New research finds nearly half of all mature Canadians want to work beyond age 65. But they still encounter age discrimination.
New research reveals that nearly half of all mature workers want to continue working in some capacity beyond age 65, but employers need to do more to eliminate systemic age discrimination in their corporate culture.
The study, conducted by Ceridian Canada Ltd. and the Canadian Association of Retired People (CARP), polled more than 5,000 CARP members age 50 or older. When asked when they intend to fully retire, 45 per cent said by age 70 or older. Of this group, 10 per cent planned to work beyond age 75.
These results do not surprise CARP advocacy vice-president Susan Eng.
“With the recent economic downturn, many people haven’t saved enough to retire,” Eng says. “They are also taking on more debt to help out their kids who are not able to get jobs right out of school.”
But many mature workers who want or need to work beyond the traditional retirement age of 65 report that age discrimination is still a reality, even with the elimination of mandatory retirement. For example, employers assume these workers cannot keep up with the times or may cost a company more in benefits.
“A lot of those beliefs can be challenged. The more mature worker has the same capability to learn and improve themselves as younger workers,” says Estelle Morrison, Ceridian’s vice-president of clinical and wellness services.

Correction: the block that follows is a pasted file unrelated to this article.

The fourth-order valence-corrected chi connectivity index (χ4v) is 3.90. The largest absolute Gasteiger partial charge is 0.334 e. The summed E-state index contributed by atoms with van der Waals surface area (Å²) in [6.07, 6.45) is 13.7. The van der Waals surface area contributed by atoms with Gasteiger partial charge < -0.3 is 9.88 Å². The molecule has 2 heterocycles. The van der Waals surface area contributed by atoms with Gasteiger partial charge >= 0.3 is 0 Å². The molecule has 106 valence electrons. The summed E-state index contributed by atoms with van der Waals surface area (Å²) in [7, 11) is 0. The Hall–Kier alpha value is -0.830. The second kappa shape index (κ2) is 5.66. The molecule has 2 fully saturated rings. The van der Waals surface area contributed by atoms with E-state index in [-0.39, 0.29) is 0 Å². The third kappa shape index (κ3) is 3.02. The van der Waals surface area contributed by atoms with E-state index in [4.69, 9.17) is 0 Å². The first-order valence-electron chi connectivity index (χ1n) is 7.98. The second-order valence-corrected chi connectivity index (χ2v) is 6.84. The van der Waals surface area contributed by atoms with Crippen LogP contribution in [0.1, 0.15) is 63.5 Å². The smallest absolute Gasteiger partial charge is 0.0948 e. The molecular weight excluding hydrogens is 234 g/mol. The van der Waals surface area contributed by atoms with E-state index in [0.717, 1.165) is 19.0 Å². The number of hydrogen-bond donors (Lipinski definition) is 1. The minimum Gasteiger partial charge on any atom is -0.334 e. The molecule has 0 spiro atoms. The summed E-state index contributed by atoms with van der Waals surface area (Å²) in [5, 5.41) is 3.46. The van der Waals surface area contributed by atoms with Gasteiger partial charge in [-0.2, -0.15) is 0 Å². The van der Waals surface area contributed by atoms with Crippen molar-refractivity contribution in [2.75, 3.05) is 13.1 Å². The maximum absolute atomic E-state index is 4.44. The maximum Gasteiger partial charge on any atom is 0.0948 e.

Morrison says employers should consider each employee’s knowledge, experience and ability rather than make assumptions based on age.
Nevertheless, working seniors want more work-life balance. If given the choice, 47 per cent would work part-time or on contract. Among those polled, a four-day work week was the most preferred option.
While it may appear that seniors looking for more flexible work alternatives are competing for the same lower paid retail and service jobs as unemployed young people, Eng believes this is generally not the case.
“The type of part-time work the people we surveyed had in mind was phasing out of their current workplace rather than dropping that job altogether and going to serve coffee at Tim Hortons,” she says.
Other survey results show that staying healthy and not running out of money in retirement are the two top concerns for older workers.
But the good news for employers is the overwhelming majority of mature workers rate themselves as being in excellent or good health: just 4 per cent report chronic health issues. And they are enthusiastic about workplace health and wellness programs that will help them stay in good shape.
One way employers can help to alleviate mature workers’ concerns about health and money is by offering a workplace Employee Assistance Programs, says Morrison. “EAPs give employees and their families valuable access to resources like nutritionists, financial counsellors and an extensive library of online resources.”
While the onus is on employers to review their recruiting practices and eliminate age as a factor in the hiring and promoting of older workers, employees who want to work longer can also take steps to enhance their perceived value to the company.
Lorna Hegarty, a senior human resources consultant at the Greater Toronto Airports Authority says lifelong learning is the key.
“Workers of all ages should take courses online or in person or attend industry conferences and seminars. They should also embrace new technology,” says Hegarty.
She also recommends that older employees promote their personal brand by wearing appropriate clothing and an up-to-date hairstyle.
But for Eng, ending age discrimination is simply a basic premise of human rights.
“If you are comparing two people of equal qualifications distinguished only by their age, there must be no underlying assumption that the younger person should have the job.